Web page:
Lecce said masking was becoming an individual choice, but the changes came with recent ventilation improvements in schools, including the recent supply of 49,000 HEPA filter units for schools and daycares.

Eric Laberge, president of District 3 Rainbow of the Ontario Secondary School Teachers’ Federation (OSSTF), told Sudbury.com that it would have been prudent to wait until at least late March or early April to abandon mask mandates.

It hasn’t even been two weeks since the province last eased public health restrictions, so we’ve yet to see the impact of that decision on COVID numbers, said Laberge, who represents teachers. English public secondary education in this region.

The other “fly in the ointment” is Spring Break, which is next week, when people will be traveling and possibly exposed to COVID at higher levels.

“Removing mask mandates from schools again after the March 21 break doesn’t really give people an opportunity to measure the impacts of all these additional freedoms that have been gained over the past two weeks,” said The bank.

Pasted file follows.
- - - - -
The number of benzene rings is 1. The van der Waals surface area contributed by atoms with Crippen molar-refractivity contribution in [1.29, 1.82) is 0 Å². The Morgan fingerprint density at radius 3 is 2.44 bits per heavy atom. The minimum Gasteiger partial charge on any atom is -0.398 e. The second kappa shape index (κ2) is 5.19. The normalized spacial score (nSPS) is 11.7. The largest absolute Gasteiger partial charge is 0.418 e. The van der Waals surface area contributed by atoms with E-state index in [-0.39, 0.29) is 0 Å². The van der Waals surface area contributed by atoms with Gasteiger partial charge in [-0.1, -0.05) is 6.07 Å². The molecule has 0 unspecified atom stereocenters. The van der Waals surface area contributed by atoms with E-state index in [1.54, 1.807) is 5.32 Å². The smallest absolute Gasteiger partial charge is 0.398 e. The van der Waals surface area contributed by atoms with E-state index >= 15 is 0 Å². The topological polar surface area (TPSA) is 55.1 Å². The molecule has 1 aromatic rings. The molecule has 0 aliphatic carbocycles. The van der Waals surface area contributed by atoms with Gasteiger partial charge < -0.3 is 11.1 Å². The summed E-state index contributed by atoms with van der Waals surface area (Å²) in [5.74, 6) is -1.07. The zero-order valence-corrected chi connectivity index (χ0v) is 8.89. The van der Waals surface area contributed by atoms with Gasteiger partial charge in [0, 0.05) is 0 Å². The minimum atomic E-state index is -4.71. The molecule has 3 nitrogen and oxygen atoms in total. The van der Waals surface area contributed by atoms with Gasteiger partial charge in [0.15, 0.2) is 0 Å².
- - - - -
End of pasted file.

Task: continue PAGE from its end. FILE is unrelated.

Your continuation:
The union leader said he encouraged his OSSTF members and others, including students, to continue wearing masks, regardless of the mask mandate being dropped.

“Everyone should be protecting themselves, and in doing so they are also protecting others around them,” Laberge said.

Liana Holm, president of the Rainbow local chapter of the Elementary Teachers’ Federation of Ontario (ETFO), representing elementary teachers locally in the English public system, said there was already had so much disruption in the education system this year and lifting restrictions so soon could cause more.

“Why don’t we wait until the end of the year before we start lifting all these requirements that could further disrupt the system?” she said, adding that her union also believes lifting the mask mandate is premature.

“I mean, I understand there may be pressure from different people or organizations to start lifting the COVID-19 mandates.

“But just based on where we’ve been in the last two years in education, that’s a recipe for causing more disruption. So we wouldn’t want to see any more disruption in schools.

-With files from The Canadian Press